Tuesday, February 26, 2019

10 Fierce Women from Viking Lore

The culture of early Norse people is often associated with war, rape, and pillage. Like a pack of wild animals, flaxen-haired barbarians, destroyed, burned, and killed everything in their path. Surely, these savages took no thought of art, song, or storytelling. Yet, history says otherwise. Centuries of oral tradition passed down tales of kings and tinkers, Valkyries and dragons. From these tales, the Icelandic Sagas were recorded. Just as any modern novel reflects our world, these historical texts open a window into a much maligned people. Though they depict a society sharply divided along gender lines, the women of the Sagas are not all the shrinking violets and damsels-in-distress you may expect. (1)

Saturday, January 19, 2019

10 Artifacts that Prove Vikings Weren't Savages

Pop culture perception of the Vikings is that of a savage people, unsophisticated and unusually violent, raping, pillaging, and razing their way across Europe. They were dirty, feral conquerors in horned helmets. Their only advantage was that of genetic size and strength. As they used it to destroy gentler, more sophisticated societies, the world was set back to the dark ages, shrouded in fear and haunted by lost civilization. Their history was written by their enemies. Their truth, recorded in Sagas and buried away in artifacts a thousand years old, tells a different tale.

Image Credit: National Museums Scotland
10. Balance Scales

Although Vikings may be best known for what they plundered, sets of early Scandinavian scales prove that they also paid for goods. Silver was the primary money of the day, although gold and other precious metals were also used in trade. Whether formed into coins, jewelry, or ingots, the metals were valued by weight, rather than demarcation. Large numbers of Islamic coins were brought into Scandinavian countries only to be melted into hack silver. So important was the weight of metals, that one merchant who lived his last days in Kiloran Bay on Colonsay in the Inner Hebrides chose to be buried with his scales. Weapons and ornaments from his homeland in Scandinavia surrounded his body, but cradled closest to him, between his knees and head, rest his splendid set of bronze scales along with seven engraved, lead weights. (1)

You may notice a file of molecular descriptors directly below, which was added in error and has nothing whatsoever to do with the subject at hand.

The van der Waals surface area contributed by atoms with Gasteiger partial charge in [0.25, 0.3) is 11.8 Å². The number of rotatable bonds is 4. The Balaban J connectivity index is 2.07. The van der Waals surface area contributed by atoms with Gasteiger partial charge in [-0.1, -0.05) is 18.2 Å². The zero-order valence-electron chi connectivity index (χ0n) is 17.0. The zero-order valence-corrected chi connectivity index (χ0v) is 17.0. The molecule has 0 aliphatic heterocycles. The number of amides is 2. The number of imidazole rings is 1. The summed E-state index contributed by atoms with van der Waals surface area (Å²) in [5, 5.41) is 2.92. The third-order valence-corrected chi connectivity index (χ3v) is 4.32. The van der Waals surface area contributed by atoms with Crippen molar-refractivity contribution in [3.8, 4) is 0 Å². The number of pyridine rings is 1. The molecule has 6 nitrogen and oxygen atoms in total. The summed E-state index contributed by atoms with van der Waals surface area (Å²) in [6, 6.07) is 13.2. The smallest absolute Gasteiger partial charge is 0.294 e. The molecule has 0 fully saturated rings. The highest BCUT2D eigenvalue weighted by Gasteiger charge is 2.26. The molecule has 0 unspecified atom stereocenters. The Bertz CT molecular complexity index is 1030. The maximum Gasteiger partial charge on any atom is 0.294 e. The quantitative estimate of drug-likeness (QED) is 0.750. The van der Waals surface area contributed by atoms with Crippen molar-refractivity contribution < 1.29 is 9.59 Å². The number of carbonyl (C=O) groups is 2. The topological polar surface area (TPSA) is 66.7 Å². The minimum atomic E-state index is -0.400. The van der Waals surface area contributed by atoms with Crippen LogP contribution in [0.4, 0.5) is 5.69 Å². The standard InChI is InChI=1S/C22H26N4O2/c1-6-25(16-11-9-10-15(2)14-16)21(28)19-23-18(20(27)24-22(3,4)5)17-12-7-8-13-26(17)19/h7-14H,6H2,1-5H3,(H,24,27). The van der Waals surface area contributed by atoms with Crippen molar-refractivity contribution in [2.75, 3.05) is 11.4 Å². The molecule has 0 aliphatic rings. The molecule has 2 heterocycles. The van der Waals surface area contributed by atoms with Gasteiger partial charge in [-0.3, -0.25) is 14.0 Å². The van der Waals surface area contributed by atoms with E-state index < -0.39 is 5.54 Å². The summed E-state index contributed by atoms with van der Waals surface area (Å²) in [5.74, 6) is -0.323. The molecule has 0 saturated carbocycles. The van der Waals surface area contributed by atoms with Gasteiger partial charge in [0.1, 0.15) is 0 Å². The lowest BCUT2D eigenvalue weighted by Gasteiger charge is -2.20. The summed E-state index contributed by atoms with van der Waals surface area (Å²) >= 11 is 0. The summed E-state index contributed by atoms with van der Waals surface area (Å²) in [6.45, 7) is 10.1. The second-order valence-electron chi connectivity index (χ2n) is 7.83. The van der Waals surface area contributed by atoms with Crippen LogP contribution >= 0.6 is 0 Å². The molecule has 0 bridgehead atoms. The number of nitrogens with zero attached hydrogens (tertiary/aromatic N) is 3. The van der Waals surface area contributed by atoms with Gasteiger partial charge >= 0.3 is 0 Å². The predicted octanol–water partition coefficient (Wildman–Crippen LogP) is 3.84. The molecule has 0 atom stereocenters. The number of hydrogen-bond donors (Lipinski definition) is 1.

Thursday, January 10, 2019

I Wrote an Outline

That may not seem like an unusual thing for an author to do, but I'm a "pantster". That means, I store all of my book information in my head, write multiple novels at once, often completely out of order, and then fix any errors later. It is chaotic, but it has always worked for me.

As you may have noticed from my last post, I've made it a goal to publish a romance novel. Genre romance is actually more complex than it seems on the service. The list of "must haves' in the novels are lengthy, and readers have certain expectations that have to be met. These include specific beats the writer needs to hit at specific points in the story. So, this week I actually sat down and outlined the entire novel. It's not a complex outline, but it's an outline.

I also drew a character Venn diagram. Crazy? Perhaps a little. I needed to map out exactly what my characters had in common and what their opposing traits are. That way, I can keep the push and pull of their story genuine. I've assigned each character a color season so that I can consistently maintain the image they project. When writing a 50,000 word novel, the author really has to keep things tight. 

My other goal for 2019 is to get my writing organized and I think this is a great start. I know what scenes, major emotions, and atmospheres I need to hit when and I think I can do that without the story feeling forced.

Scrivener is continuing to be a huge help in getting my work to higher standard.

I have also started a writers journal. As you already know, I work full time. That means I need to use my downtime wisely if I want to keep up with my novels, my social media, and the occasional freelance work I do. The fact is that I simply need to write more. Keeping a journal and pen handy for ideas, story-boards, and even writing rough drafts should help me with that.